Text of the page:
Although he’s only in his thirties, award winning filmmaker Edgar Wright’s list of credits reads like that of a seasoned veteran. With projects like the UK series turned international cult phenomenon Spaced, the rom-zom-com Shaun of the Dead, the action/comedy opus Hot Fuzz, and the acclaimed comic book adaptation Scott Pilgrim Vs. The World, he’s evolved from a young film geek wanting to prove himself into one of the most sought after geeks working in film today.
Raised in Somerset, England, Wright embarked on his first epic at age 14 with a Super 8 short entitled, Rolf Harris Saves The World. He continued to make many more shorts after he won a Video 8 camera in a Comic Relief contest for his film I Want to Get into the Movies, an animated allegory about wheelchair access.
At age 20 he made A Fistful of Fingers, a no budget feature film starring local teen actors and shot on 16mm. The unlikely British western was put on limited theatrical release and paved the way for his foray into television with the Paramount Comedy Channel. There he would direct the fledgling sketch show Mash & Peas for future Little Britain stars Matt Lucas and David Walliams and Asylum where he would join forces with future collaborators Simon Pegg and Jessica Stevenson.
Still in his early twenties, Wright also directed several comedy shows for the BBC including, Alexei Sayle’s Merry Go Round, Is It Bill Bailey?, Murder Most Horrid, and Sir Bernard’s Stately Homes, as well as French and Saunders’ Christmas Special.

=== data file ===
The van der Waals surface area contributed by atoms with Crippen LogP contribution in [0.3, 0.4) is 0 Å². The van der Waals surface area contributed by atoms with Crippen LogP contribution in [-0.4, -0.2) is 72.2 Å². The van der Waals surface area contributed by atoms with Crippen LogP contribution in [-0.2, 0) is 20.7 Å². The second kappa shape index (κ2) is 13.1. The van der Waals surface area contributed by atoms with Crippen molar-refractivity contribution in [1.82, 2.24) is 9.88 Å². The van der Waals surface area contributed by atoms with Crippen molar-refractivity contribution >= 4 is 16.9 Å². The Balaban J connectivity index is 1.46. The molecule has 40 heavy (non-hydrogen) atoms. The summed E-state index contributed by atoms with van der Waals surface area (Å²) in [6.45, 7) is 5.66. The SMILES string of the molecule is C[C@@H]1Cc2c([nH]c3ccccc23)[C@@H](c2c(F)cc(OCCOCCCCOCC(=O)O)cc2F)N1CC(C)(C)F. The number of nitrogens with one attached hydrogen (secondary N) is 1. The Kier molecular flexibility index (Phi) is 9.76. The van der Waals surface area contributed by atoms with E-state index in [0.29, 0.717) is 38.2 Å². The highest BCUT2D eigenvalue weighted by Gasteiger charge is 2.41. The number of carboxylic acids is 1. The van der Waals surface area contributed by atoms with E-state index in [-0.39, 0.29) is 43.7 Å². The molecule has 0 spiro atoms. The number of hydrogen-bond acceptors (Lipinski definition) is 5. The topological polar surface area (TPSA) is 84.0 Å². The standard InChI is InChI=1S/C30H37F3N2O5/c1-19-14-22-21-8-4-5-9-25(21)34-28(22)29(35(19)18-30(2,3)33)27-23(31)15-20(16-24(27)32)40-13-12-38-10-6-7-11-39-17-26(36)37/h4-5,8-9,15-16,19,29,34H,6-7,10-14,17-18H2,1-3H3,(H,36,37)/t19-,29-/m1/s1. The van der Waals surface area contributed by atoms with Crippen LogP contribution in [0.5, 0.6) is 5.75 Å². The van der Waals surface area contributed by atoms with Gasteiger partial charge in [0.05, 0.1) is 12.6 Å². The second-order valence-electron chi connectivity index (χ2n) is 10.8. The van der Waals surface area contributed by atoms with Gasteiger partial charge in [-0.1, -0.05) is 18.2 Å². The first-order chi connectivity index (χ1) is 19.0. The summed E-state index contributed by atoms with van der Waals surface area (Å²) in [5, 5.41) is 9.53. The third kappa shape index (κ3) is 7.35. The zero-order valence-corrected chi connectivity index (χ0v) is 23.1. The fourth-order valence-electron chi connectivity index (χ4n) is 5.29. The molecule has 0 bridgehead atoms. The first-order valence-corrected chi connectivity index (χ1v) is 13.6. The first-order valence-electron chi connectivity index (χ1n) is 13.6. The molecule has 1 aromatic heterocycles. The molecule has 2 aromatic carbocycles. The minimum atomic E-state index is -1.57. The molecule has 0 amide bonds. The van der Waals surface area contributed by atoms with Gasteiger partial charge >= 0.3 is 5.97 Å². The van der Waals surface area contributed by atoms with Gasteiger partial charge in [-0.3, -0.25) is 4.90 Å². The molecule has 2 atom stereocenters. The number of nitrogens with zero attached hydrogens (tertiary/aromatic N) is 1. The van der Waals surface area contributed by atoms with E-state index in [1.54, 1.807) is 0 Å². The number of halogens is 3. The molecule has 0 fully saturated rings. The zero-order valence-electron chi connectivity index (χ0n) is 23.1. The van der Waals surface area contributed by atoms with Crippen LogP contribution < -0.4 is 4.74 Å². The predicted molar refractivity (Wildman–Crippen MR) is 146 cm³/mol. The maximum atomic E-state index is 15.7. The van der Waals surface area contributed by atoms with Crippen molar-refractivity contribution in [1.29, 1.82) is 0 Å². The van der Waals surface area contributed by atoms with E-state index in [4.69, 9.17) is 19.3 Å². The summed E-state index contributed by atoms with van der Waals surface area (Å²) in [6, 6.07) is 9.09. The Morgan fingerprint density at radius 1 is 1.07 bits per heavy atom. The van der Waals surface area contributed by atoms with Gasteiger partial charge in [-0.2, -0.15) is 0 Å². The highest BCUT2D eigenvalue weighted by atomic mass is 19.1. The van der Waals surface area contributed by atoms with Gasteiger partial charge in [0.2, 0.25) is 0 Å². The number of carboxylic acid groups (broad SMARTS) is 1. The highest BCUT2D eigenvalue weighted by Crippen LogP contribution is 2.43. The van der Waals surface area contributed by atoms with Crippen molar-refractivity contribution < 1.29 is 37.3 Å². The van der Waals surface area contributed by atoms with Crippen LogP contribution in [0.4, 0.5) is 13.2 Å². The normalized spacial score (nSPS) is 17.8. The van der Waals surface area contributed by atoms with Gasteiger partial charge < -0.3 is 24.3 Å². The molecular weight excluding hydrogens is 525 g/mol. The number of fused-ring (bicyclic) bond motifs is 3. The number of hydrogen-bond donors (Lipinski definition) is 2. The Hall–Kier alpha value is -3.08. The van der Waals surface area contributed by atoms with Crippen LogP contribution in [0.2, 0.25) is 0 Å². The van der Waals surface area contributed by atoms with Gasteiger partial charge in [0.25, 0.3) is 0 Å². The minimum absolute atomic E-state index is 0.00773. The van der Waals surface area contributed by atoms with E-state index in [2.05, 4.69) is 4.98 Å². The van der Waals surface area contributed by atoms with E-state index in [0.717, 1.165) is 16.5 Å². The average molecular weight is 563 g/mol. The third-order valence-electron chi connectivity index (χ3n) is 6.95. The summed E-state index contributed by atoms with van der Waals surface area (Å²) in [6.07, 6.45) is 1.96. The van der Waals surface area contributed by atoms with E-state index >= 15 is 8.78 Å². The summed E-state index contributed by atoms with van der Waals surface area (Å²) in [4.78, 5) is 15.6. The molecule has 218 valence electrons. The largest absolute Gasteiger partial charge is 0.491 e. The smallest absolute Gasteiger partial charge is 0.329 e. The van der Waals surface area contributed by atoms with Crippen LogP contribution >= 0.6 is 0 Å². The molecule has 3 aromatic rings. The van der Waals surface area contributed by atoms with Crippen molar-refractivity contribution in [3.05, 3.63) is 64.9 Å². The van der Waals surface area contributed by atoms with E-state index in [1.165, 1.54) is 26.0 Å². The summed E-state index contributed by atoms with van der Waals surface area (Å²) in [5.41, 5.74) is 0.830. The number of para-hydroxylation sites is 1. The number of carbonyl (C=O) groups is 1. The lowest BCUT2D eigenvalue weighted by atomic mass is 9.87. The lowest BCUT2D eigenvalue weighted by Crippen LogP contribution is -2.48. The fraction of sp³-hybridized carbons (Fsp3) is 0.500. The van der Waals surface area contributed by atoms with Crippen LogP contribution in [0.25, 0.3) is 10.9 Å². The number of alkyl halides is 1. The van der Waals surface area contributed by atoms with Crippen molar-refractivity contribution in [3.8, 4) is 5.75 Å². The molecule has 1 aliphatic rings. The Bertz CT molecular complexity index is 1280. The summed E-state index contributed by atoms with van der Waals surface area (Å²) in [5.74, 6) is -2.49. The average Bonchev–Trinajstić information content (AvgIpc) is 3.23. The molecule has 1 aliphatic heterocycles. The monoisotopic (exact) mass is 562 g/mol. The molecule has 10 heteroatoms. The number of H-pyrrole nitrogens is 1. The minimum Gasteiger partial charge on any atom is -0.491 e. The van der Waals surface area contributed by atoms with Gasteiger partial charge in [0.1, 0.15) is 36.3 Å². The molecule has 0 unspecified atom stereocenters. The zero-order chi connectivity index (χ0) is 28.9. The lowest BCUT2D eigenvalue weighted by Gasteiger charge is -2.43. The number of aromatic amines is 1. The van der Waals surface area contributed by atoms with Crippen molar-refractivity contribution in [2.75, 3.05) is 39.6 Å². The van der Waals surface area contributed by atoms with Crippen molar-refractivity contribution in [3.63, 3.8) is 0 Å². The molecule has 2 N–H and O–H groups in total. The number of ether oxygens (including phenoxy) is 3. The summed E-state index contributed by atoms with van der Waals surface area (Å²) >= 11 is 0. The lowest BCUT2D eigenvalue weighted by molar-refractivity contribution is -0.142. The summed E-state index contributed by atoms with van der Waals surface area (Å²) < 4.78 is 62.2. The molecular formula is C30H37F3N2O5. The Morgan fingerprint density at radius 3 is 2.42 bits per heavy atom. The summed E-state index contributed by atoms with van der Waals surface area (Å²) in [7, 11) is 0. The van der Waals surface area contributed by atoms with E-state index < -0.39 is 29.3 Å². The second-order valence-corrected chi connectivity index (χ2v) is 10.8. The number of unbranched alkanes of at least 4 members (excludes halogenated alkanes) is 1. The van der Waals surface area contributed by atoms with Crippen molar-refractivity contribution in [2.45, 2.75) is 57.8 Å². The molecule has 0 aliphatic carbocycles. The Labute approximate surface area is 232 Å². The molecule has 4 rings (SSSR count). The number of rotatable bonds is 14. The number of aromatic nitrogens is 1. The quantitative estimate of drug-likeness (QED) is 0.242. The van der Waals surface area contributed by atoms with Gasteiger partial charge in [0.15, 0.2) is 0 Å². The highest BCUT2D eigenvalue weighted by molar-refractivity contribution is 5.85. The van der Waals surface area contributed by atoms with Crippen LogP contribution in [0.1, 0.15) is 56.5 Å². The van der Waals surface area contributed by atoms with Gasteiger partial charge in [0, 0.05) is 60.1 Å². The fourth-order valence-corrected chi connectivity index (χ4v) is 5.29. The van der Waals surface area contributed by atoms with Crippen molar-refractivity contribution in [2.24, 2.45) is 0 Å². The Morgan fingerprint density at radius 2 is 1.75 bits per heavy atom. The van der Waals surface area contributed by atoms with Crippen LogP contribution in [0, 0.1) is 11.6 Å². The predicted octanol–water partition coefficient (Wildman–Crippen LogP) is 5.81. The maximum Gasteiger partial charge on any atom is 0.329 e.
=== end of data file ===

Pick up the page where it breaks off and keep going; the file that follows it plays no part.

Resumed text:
Wright gained notoriety in the UK when he directed two seasons of Spaced for Channel 4. The series, which starred Simon Pegg and Jessica Stevenson, won two British Comedy Awards, was twice nominated at the BAFTA awards and once at the International Emmys.
The series served as a launching pad for Wright’s first feature film as well as his continued collaboration with Simon Pegg with Shaun of the Dead, which he directed and co-wrote with Pegg. The film gained attention and critical praise internationally and was nominated for two BAFTA awards. Named by TIME magazine as one of the top 25 horror films of all time, it earned an Empire Award for Best British Film and a British Independent Film Award for Best Screenplay as well as a Saturn Award for Best Horror Film. Original zombie master George Romero went as far as to proclaim it as his “favourite zombie film.”
After a two year writing process and a year in production, Wright returned in 2007 with Hot Fuzz, which he again directed and co-wrote with Pegg. The film grossed £21 million pounds at the UK box office alone, topped the charts for three weeks and grossed 90 million dollars worldwide. The film won a 2007 National Movie Award and a 2008 Empire Award, both for Best Comedy.
In 2010, Wright released his first U.S. production of the comic book movie Scott Pilgrim Vs. The World for Universal Pictures, which he co-wrote with Michael Bacall. The film landed on several critics top ten lists for the year and among its many nominations for various awards, Wright won the Empire Award and Comedy Central Award for Best Director.
Wright’s passion translates into any project he takes on, whether he’s working on his own film, directing the faux trailer Don’t for the Tarantino/Rodriguez opus Grindhouse or executive producing the critically acclaimed Attack The Block for first time writer/director Joe Cornish, a film that’s taken the festival circuit by storm, earning a number of Audience Awards. Most recently, Cornish and Wright joined forces to collaborate as co-screenwriters on the Steven Spielberg/Peter Jackson animation film The Adventures of Tintin: Secret Of The Unicorn.